Listen Up: Your Credit Is Everything: Understand How To Build and Maintain Your Credit

Did you know that when you apply for a job, buy a cell phone plan, purchase a car, apply for car insurance, rent an apartment, apply to turn on electric, gas, cable or home telephone accounts, that your credit is checked?  Today, you need good credit for almost everything!

It takes 7 - 10 years for your credit to be re-established and for companies to trust your financial stability if your credit is the math.  If you have a low credit score, then you run the risk of not getting the job you want, having to pay more in rent or security deposit for the apartment you want and having to pay higher interest rates when taking out loans for a home or car.

Start now with understanding what credit is and keeping your credit excellent throughout your life. As a college student, you may find the idea of a credit score a bit intimidating since you are becoming financially independent for the first time.  However, always remember knowledge is power.

A FICO credit score is a number that represents the likelihood that a person will pay his or her debts.  Your credit score is calculated by various factors.  A FICO credit score is between 300 and 850.  The higher this credit score, the better.  Have a FICO credit score of 750 or higher is considered excellent credit.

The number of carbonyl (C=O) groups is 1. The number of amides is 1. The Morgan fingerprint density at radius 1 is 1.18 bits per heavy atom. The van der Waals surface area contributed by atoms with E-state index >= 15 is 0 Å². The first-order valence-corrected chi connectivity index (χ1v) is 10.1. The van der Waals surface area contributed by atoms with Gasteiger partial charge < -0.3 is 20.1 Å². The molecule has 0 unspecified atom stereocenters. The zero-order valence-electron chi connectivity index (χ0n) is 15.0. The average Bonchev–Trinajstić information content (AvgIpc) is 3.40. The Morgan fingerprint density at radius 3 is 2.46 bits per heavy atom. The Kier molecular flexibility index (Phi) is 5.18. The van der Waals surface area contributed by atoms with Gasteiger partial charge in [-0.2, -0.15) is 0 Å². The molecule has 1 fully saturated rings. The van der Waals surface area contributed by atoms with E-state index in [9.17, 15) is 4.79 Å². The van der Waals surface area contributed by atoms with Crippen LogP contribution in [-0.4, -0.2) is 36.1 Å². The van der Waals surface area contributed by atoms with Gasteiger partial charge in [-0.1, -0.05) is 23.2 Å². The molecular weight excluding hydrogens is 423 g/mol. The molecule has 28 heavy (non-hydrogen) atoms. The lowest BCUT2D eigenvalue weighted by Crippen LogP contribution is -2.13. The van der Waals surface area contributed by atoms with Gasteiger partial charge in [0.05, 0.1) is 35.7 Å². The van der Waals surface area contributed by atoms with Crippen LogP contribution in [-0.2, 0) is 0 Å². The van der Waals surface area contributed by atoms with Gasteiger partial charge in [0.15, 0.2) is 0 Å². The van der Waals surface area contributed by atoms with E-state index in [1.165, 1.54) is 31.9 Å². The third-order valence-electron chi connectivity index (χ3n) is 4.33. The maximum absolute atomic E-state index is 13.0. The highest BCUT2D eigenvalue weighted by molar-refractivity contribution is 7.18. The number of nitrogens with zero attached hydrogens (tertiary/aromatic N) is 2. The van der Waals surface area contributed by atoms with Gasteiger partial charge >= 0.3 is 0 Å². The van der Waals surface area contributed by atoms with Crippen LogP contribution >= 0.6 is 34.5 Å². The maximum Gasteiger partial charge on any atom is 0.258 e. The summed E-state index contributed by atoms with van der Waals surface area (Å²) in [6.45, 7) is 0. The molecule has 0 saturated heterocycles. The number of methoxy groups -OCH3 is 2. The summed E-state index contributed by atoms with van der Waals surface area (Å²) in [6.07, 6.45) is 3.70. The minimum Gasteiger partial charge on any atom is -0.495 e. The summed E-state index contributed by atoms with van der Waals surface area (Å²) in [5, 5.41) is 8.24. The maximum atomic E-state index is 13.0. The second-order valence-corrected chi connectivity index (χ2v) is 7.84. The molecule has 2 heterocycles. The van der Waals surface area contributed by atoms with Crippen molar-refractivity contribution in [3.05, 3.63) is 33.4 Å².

It is crucial for you to begin building your credit while you are a college student but be very careful!  You want to keep your credit in good shape. Use these suggestions to gradually build your credit score and establish a good credit history during your years in college:   

1.  Live within your means:  Don't bite off more than you can chew.  It is tempting to purchase things that are expensive when you have credit but be sure to stay within you means and don't overdo it.  
2.  Open a checking/savings account:  Active bank accounts provide you with stable financial history.
3.  Pay all of your bills on time:  ALL bills should be paid on time.  
4.  Ask permission to become an authorized user on your parent's credit card:  Being on a parent's card helps you to establish credit and your use of the card is reported to the credit bureaus.
5.  Apply for your own credit card but be sure you can pay the balance in full the next month:  Shop around for a credit card with no annual fee and a low interest rate and use what you can pay in full the following month.  
6.  Monitor your credit report:  Credit agencies can make mistakes, so be sure to review your credit report annually and question any discrepancies.  The Fair and Accurate Credit Transactions Act gives everyone the right to receive their credit report from three credit bureaus (Experian, Equifax, and TransUnion) free every 12 months.  To receive your free credit report, visit

Establishing and maintaining a good credit score requires effort and personal discretion.  Start today by building a solid credit history that will benefit you in the future.